I’ve been doing some discussion of the prophecies of the book of Daniel recently on the Compuserve Christian Fellowship Forum. The discussion there is about the Seventh-day Adventist doctrine of the investigative judgment and the time prophecy of Daniel 8:14. But that is not what this post is about.
As I reviewed the many related prophecies about the time of the end, I couldn’t help but see the strong emphasis on one source of hope–the writers of Daniel and Revelation held up for themselves and their readers the hope that God was going to intervene and that everything was going to turn out all right. This kind of thinking is often described with the term “eschatological” which simply means that it has to do with the end of all things. In particular, eschatological thinking, speaking, and writing in theology refers to the notion that things will not end naturally as they run down due to the normal course of nature, but that there will come a point when things appear utterly hopeless, but at that point God will intervene and things will change.
For many Christians today, guided by the book and movie series Left Behind, this type of eschatological view is pretty much the only view. It is so pervasive that few understand that there are any alternatives. Now my topic is not these alternatives, but in order to understand what I’m about to say, you will probably need to realize that there are such alternatives. Many Christians believe that the kingdom of God will grow in the world and that the end comes by the victory of God in the world by means of the people of God. Even though this does deal with what might be called “end times” it is not generally thought of as eschatological thinking, because evil disappears slowly, forced out by the good, rather than suddenly at the other end of a major battle.
Often these kinds of thinking are contrasted. One either holds that the good of the kingdom is to be accomplished now, by us doing our duty in the world, loving our neighbors, and being witnesses. The kingdom of God, in this case, functions like seed, and grows like a plant, slowly displacing the wrong. On the other hand, eschatological thinking is supposed to take us away from the things of this world to a place where we spend our time thinking entirely of heavenly things, and looking for the count of souls that we have won, so that when God does intervene, the largest possible number will get taken to heaven.
Scholars in the search for the historical Jesus tend to see Jesus as either eschatological, based on Mark 13/Matthew 24/Luke 21, or they may see him as a wisdom teacher based on the many parables of the kingdom. If the kingdom grows like yeast (Matthew 13:33), then it’s sort of the non-eschatological view; if it comes violently, the eschatological.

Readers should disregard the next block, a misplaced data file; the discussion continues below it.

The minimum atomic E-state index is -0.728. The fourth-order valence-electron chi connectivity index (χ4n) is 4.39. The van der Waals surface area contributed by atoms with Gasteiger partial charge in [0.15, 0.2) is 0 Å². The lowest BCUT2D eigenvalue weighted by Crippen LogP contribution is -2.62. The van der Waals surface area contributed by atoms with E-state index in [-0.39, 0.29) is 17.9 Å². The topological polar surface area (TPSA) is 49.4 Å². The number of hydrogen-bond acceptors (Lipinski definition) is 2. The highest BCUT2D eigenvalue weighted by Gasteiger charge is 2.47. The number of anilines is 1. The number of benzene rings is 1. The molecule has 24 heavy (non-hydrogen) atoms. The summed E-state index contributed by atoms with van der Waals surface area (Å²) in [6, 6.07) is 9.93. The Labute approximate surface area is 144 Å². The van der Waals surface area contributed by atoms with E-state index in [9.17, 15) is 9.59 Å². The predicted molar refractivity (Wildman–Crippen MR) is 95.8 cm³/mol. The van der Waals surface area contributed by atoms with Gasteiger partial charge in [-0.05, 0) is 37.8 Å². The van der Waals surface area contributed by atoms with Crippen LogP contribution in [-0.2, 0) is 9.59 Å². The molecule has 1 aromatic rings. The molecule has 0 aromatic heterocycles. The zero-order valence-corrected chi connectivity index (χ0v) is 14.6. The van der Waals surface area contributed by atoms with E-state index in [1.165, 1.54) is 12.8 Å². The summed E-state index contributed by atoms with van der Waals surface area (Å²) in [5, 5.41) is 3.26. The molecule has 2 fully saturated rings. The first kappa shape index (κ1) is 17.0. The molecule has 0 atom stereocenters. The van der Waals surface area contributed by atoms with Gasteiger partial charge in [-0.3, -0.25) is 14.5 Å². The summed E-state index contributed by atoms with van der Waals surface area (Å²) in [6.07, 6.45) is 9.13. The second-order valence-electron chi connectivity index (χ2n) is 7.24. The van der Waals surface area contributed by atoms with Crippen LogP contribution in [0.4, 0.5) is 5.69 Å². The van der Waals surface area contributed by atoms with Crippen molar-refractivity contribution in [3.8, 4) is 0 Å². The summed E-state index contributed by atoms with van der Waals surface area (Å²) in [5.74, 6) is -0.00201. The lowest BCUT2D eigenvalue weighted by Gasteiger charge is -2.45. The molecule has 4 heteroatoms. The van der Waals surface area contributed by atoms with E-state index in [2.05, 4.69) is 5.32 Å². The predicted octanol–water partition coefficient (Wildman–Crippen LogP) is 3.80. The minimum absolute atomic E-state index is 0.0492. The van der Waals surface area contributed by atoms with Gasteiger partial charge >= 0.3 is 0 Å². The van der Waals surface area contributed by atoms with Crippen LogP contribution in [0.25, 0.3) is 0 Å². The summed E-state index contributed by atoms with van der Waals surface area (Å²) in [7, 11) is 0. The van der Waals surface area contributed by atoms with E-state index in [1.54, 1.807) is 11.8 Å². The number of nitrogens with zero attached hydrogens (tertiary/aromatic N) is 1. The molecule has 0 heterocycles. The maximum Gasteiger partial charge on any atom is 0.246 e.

And there is, of course, a substantial difference between the two views. One has the world getting very bad, and then being rescued. The other has the world slowly getting better.
But there are two similarities that I have noticed right away between the two views:
Both views emphasize hope, even certainty of a good final conclusion.
Both views call for current good, kingdom building behavior, though for different reasons.
What does this mean to individual Christians? It means simply that no matter what view we take of the end, whether we are premillenial, postmillenial, or amillenial, or whatever prefixes we add to the word “tribulation,” we all have the same requirements on us now. Those requirements are stated in the two great commandments to love God and love our neighbor, and in the gospel commission to be a witness.
I think that the problem frequently is in what we believe “witness” means. The eschatological view often seems to make people think that their form of witness must be to vigorously force people onto the list of those headed for heaven. The non-eschatological view tends to emphasize how we change people’s behavior here and now. But the Biblical view, even in the eschatological books, is that our primary witness is in our living a kingdom type of life here and now. Read Daniel 1 and 6, for example, to see the type of action that this definitely eschatological book is calling for.
The bottom line here is that as Christians we have hope. However it is accomplished, good is going to win. And no matter whether we believe God will intervene in a spectactular manner, or if we believe the kingdom wins by slowly growing and displacing people, our task as Christians is the same–be the body of Christ for the world.